AIST's Next-generation Geological Map: 3D Underground View of Central Tokyo Available Online Updated in July 2021
The National Institute of Advanced Industrial Science and Technology (AIST) has completed a next-generation geological map that shows the underground structure of Tokyo’s 23 wards in three dimensions, and has made it available online. Accurate representation of the subsurface has been difficult with conventional flat geological mapping, but a 3D underground visualization was achieved by analyzing geological data from 50,000 locations through AIST’s unique 3D modeling technology. It is expected to be used for creating hazard maps and for improving infrastructure. In the future, the map will be expanded to some of the neighboring prefectures. Map production in other areas is also under consideration.
Geological and ground information is indispensable for construction and civil engineering work. In addition, the 2011 Great East Japan Earthquake caused a lot of damage to buildings and liquefaction in the Tokyo metropolitan area. This led stakeholders to understand the importance of recognizing specific characteristics of the land area. However, it is difficult to observe exposed strata in highly urbanized areas. Moreover, conventional geological maps are drawn by color-coding the distribution of strata on a 2D plane, and it is especially difficult to depict strata on plains. According to an AIST spokesperson, it is as difficult as "showing a skyscraper on a top-down 2D map" (AIST).
Therefore, the research group at AIST decided to visualize the distribution of strata in three dimensions. They first released a three-dimensional geological map of northern Chiba prefecture in 2018. Based on this know-how, the team proceeded with the production of the 3D map for the 23 wards in Tokyo, which required more extensive research and analysis.
Based on AIST’s detailed underground boring survey data from 20 locations, AIST combined and analyzed data of 50,000 locations collected by the Tokyo Bureau of Construction, Civil Engineering Support and Training Center. The shape of the stratum was determined by a unique computer modeling technique, and the team succeeded in three-dimensional visualization up to several tens of meters underground for the 23 wards of Tokyo, where the geological structure is complex.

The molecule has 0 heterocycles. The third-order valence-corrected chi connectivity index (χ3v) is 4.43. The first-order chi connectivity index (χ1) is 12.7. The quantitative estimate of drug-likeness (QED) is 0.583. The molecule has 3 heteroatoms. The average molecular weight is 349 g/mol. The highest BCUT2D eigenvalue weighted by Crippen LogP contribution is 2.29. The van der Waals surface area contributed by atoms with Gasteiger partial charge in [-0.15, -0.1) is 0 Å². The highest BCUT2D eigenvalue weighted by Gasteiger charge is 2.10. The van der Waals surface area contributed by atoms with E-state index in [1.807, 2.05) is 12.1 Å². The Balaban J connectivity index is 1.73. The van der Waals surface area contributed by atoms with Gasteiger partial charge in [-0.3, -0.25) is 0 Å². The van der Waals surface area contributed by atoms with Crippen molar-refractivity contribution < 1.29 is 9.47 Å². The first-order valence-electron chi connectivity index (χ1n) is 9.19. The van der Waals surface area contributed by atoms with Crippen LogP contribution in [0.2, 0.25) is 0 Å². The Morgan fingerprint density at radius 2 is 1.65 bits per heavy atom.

Consequently, detailed underground structures of Tokyo were revealed. The group discovered an area characterized by a spreading soft mud layer.
For the past 700,000 years, the earth has been experiencing repeated glacial periods and relatively warm interglacial periods every 100,000 years. At the peak of the most recent glacial period (115,000-11,700 years ago), sea level was 120 to 130 meters lower than today. Deep valleys were formed by the erosion of rivers on what used to be land. After that, the sea level rose. Soft “alluvial layers" made of mud fills these valleys, and this is what we see today.
In the completed geological map, one can clearly see the "buried valley" in the lowlands of downtown Tokyo. Although this fact was previously known, it was additionally found that the valley’s length in Tokyo's 23 wards alone is about 25 km. And in the bay area where the valley’s depth is prominent, it is about 80 meters deep and 3-4 km wide.
The team newly discovered that a part of the Musashino Plateau (western Tokyo), where the ground was thought to be hard, also harbored a buried valley under a soft mud layer similar to the alluvium mentioned above. It is said that a valley was formed during the glacial period 140,000 years ago, and was buried in the interglacial period between 130,000 and 120,000 years ago. There are two such spots: One stretches about 10 km and 3-4 km wide between Yoyogi and Takanawa, and the other in Setagaya ward is 10 km long and 1.5-3 km wide.
AIST released the map as “The Urban Geological Map of Central Tokyo (Wards Area)” online on May 21, 2021. Some parts of the map can be viewed through browsers on personal computers, but a corresponding plug-in is required to display the 3D images. In addition to 3D and plane views, a cross-sectional view between any two points can also be displayed.
In the future, similar work will be carried out in the southeastern part of Saitama prefecture, the central part of Chiba prefecture, and the eastern part of Kanagawa prefecture to develop a geological map covering the main parts of the Tokyo metropolitan area. The AIST team will consider production in Kansai and Chukyo areas (western Japan). Nakazawa Tsutomu (Group Leader of Geoinformatics Research Group, Research Institute of Geology and Geoinformation, Geological Survey of Japan, at AIST) said, "There are examples of 3D geological maps overseas, but I have never heard of anything this detailed. By utilizing this map, people can question preconceived notions about planes and plateaus being solid and safe. Most people would think, for example, 'This is a plateau, so there is solid ground underneath.' By getting rid of such preconceptions, it will be easier to make architectural plans.”